Babies in their second month of life are the ultimate challenge for parents: sleepless nights accruing at an exhausting pace, an emerging baby personality that is not always as complacent as the once sleepy newborn, and for me – keeping up with our bilingual baby challenge. Happily, I was inundated with articles and research sent to my inbox on all the many benefits of raising children in a bilingual home, encouraging me to hang in there. These positive findings are not news to us. (Why would I take on this extra task if the research suggested it was not good for our babe?)
I don’t believe it is really news to anyone; it seems like common knowledge that all studies point to the tremendous advantages bilingual children have over monolingual children as they grow. The major difference with this common knowledge? So few Americans heed it compared to other health studies we embrace. Take for example the following:
We know not to drink, smoke, have caffeine, indulge in no-no foods or ride roller coasters during pregnancy. Easy.
We all know that fruits and veggies are a must, and we come up with every creative way to get our kids to like them. From cute cut-outs to delicious dips, we are on it!
Reading is critical. We begin reading to the babies in utero and keep it up until…? Well, we sometimes still read to our 6th grader, so I’ll let you know when that ends.
Put them to sleep on their back, baby-proof the house, establish a routine, eliminate BPA from bottles, buy DHA fortified formula (what is that exactly?), limit TV, encourage imaginative play, have them in sports and activities, don’t have them over-scheduled, put them in a rear-facing car seat until they are one, no solid foods until 6 months, no honey for one year, no peanut butter for three years, get that binky out by two, have them potty trained before three, …. the list goes on and on of what we abide by and I haven’t even left the toddler years!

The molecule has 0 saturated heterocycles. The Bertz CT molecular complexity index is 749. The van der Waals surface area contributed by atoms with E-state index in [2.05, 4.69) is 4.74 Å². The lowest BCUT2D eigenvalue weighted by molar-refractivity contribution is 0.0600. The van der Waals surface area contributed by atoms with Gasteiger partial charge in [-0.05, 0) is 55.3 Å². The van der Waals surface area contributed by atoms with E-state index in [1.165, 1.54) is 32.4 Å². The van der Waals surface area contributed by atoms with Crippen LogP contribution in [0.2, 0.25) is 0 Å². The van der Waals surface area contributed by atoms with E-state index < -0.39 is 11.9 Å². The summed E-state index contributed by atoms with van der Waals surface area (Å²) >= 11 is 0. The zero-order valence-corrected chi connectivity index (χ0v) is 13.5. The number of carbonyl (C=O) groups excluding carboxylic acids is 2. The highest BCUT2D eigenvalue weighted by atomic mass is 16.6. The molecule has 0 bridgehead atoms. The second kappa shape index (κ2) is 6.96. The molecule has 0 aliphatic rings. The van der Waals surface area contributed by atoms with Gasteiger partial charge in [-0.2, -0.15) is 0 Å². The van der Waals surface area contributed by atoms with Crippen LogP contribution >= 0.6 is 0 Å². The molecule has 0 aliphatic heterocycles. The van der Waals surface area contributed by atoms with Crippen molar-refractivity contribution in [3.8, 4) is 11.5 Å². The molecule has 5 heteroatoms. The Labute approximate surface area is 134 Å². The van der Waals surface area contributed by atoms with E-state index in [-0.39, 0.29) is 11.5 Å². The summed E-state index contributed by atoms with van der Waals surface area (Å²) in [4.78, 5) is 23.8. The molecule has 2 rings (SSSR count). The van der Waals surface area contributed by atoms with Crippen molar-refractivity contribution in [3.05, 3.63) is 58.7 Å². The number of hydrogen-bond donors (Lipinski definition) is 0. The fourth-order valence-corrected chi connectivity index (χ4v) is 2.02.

But – we don’t listen to this advice. And by we, I’m not pointing the finger at parents here. School boards and educational funding across the nation have slashed foreign language education at the expense of math and science in an effort to make “us” more competitive with “them.” The ironic thing? While we are working so hard at improving our standing compared to other countries, we ignore the one thing they ALL do that we don’t: LEARN MORE THAN ONE LANGUAGE. “They” have it figured out; they may learn English because of its signifigance in the world, but by doing so, they are increasing their cognitive development a hundred fold over our under-exposed, isolated children, making their students better equipped to function in math, science, or cognitive processes as a whole. Humph. Yet another thing the moms du jour have to take care of on our own.
So – I’ve listed some of the articles here for those that have made it this far in the post. Read and enjoy, because chances are you were among the lucky classes of students who still attended schools that made you take a foreign language. Then, let’s get together and add even a little bilingualism to our babies’ days. Count the buttons on their shirt in Spanish. Ask them what jelly they prefer on their toast in French. Bless them after a sneeze in German. Point out the colors on their favorite toy in Russian. Let your baby know that an apple is also une pomme; his brain is programmed to retain that, and like all things about these little ones, that programming lasts only a short while. Whatever you do, have fun with it and let your child in on the fact that English is not the only language in our great, big world. After all, if your child would only agree to eat one type of vegetable only one time a day, it would be better than nothing and you would serve it with a smile!